Providing Liquidity — What does it mean and how does it work?
In this article, we will take a closer look at the concept of providing liquidity and the functioning of liquidity pools in the world of cryptocurrencies.
Before we talk about Liquidity Pools in-depth, let us take a quick look at some UniSwap statistics:
- In the last 24 hours, about $382.16k was generated as fees on Uniswap for the USDC-ETH liquidity pool. This fee would be distributed among those who hold the LP tokens for the USDC-ETH pair.
- At the moment of writing, the Total Value Locked into the USDC-ETH liquidity pool is of 295.61 Million USD
- In the past 7 days, the total USDC-ETH trading volume was of 810 Million USD
- The USDC-ETH liquidity pool on Uniswap charges 0.3% on every trade that reverts back to the liquidity providers.
There are hundreds of liquidity pools out there, other than USDC-ETH.
Holding a few of these LP tokens can provide a much higher ROI than by holding the LP tokens for the USDC-ETH pair. On some occasions, it can even offset daily losses from price depreciation.
Now that you have seen some interesting numbers, let us understand what the other associated jargon words mean — Liquidity Provider, Liquidity Pools — what they are and how they can be helpful to the users as well as the decentralized exchanges.
What/Who is a Liquidity Provider?
A liquidity provider, also known as a market maker, is someone who provides their crypto assets to a platform to help with decentralization of trading. In return they are rewarded with fees generated by trades on that platform, which can be thought of as a form of passive income.
It is important to note that the assets provided are locked with the platform for the amount of time the user decides to provide liquidity.
What is a Liquidity Pool?
The quantity provided by you would be in the form of a token pair, which are locked in smart contracts and are used to provide liquidity. The liquidity you provide is deposited into a liquidity pool, which is used in most cases, by decentralized exchanges. A liquidity pool is designated by the token pair it represents. For example, ETH-USDC is a liquidity pool that contains the liquidity provided for the token pair ETH and USDC.
Why do we need Liquidity Pools?
To better understand the concept of liquidity pools, we need to understand the concept of Automated Market Makers.
In a traditional trading system, we follow the order book model. Here is how it works:
- Buyers(Bidders) want to buy a particular stock/token for the lowest price possible.
- Sellers want to sell a stock/token for the highest price possible.
- The buyers and sellers come together to facilitate the trading.
But what happens when there aren’t enough buyers who want to buy a particular stock/token for a given price or there aren’t enough sellers to sell a particular stock/token for a given price?
This is where Market Makers come into the picture. Market makers are entities who are always willing to buy/sell assets, thereby providing liquidity and ensuring that users can always trade on the platform.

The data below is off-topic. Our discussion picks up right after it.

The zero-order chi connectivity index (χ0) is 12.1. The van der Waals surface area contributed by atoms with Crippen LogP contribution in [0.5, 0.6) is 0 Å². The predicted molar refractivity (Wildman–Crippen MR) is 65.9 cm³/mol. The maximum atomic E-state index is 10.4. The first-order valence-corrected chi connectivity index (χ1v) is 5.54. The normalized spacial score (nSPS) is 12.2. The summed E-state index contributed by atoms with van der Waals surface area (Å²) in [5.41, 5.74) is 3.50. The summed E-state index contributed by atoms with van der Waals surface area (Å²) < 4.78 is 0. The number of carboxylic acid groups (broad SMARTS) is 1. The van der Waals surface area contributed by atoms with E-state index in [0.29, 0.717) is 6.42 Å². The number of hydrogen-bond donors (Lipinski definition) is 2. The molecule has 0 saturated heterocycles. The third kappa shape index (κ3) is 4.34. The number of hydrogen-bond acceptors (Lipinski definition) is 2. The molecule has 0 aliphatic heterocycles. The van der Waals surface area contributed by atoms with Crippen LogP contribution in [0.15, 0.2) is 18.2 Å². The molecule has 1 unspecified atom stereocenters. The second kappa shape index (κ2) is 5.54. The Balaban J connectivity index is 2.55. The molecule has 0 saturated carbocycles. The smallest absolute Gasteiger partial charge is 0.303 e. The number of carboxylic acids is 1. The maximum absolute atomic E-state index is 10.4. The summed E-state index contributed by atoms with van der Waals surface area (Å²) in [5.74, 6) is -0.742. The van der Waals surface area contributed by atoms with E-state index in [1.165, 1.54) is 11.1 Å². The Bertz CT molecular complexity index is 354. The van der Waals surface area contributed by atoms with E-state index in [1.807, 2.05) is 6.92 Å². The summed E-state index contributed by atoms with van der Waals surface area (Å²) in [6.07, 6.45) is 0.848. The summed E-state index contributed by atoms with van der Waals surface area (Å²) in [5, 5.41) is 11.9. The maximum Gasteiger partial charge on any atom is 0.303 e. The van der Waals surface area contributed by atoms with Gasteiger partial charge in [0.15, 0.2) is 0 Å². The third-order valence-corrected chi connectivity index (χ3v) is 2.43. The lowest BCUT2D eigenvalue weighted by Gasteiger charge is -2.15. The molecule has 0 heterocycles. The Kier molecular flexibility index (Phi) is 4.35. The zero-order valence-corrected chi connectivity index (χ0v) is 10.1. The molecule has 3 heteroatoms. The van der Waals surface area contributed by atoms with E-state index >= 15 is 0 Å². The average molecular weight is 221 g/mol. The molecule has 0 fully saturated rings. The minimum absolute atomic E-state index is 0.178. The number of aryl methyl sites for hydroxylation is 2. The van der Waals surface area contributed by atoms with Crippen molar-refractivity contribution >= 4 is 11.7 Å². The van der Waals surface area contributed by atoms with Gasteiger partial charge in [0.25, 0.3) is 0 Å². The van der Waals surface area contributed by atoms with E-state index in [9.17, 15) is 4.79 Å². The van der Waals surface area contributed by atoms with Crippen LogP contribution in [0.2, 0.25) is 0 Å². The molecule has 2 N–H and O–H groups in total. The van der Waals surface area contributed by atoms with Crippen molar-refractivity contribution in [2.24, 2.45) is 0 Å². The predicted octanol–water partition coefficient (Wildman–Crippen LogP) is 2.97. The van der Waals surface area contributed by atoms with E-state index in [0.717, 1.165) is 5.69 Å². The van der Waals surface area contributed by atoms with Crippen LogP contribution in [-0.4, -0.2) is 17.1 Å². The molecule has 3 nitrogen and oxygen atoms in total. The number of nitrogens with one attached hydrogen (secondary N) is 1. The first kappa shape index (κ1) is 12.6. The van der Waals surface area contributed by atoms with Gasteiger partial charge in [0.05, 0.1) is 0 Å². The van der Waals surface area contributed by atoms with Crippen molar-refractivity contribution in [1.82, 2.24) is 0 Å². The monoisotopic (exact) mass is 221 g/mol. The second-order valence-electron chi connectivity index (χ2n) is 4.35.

If you are with me so far, you are doing great!
Though we can replicate the traditional model of Order Book Exchange in the DeFi world, it would be quite expensive, slow, and result in a bad user experience. To solve these issues, we have the Automated Market Maker(AMM) protocol.
- In AMM, when a new pool is created, the first user who provides liquidity for a particular token pair sets the price of the token in the pool.
- In the case of Decentralized Exchanges like Uniswap, the Liquidity Provider needs to provide an equal value of both tokens.
- There is a smart contract that is created for each pair where the liquidity funds are deposited. These are also known as Liquidity Pools.
- As more people provide liquidity, it is ensured that users can buy/sell that asset by swapping it with other tokens for which the liquidity pair has been created.
- This creates an automated and fair market, instead of involving specific teams of people or algorithmic bots to create the market-making for us.
How do Liquidity Pools work?
Many businesses that are creating their tokens are heavily reliant on the concept of Liquidity Pools to ensure increased liquidity and circulation of their tokens. Providing liquidity for a new token by creating a token pair, is one of the processes involved in an IDO(Initial DEX Offering).
The answer to the question in this section can be figured out from the steps stated in the AMM protocol, but let us outline the brief steps here:
- When a new token pair is registered, a new market is created for that token pair. This creates a liquidity pool for this token pair, to which users can provide liquidity.
- Once the liquidity provider(LP) provides liquidity, they receive LP tokens representing the amount of liquidity they have provided.
- In DEX-es like Unsiwap, when a trade associated with a particular Liquidity Pool takes place, a 0.3% fee is charged on the trade, which is proportionally distributed among the LP token holders.
- And what’s more, you can withdraw your liquidity anytime you want, from the liquidity pools.
And voila! We are now familiar with how Liquidity Providers work and how it is useful for both Decentralized Exchanges as well as users who want to earn some side income by providing their crypto assets to liquidity pools.
At CardWallet, we will not be having our Liquidity Providers but instead, choose to integrate with popular pools like Uniswap, Sushiswap, Pancakeswap, etc. based on community voting.
Having a liquidity provider integration with CardWallet will ensure that our community members can use their crypto assets to the best of their ability, to maximize their revenue and minimize their losses.
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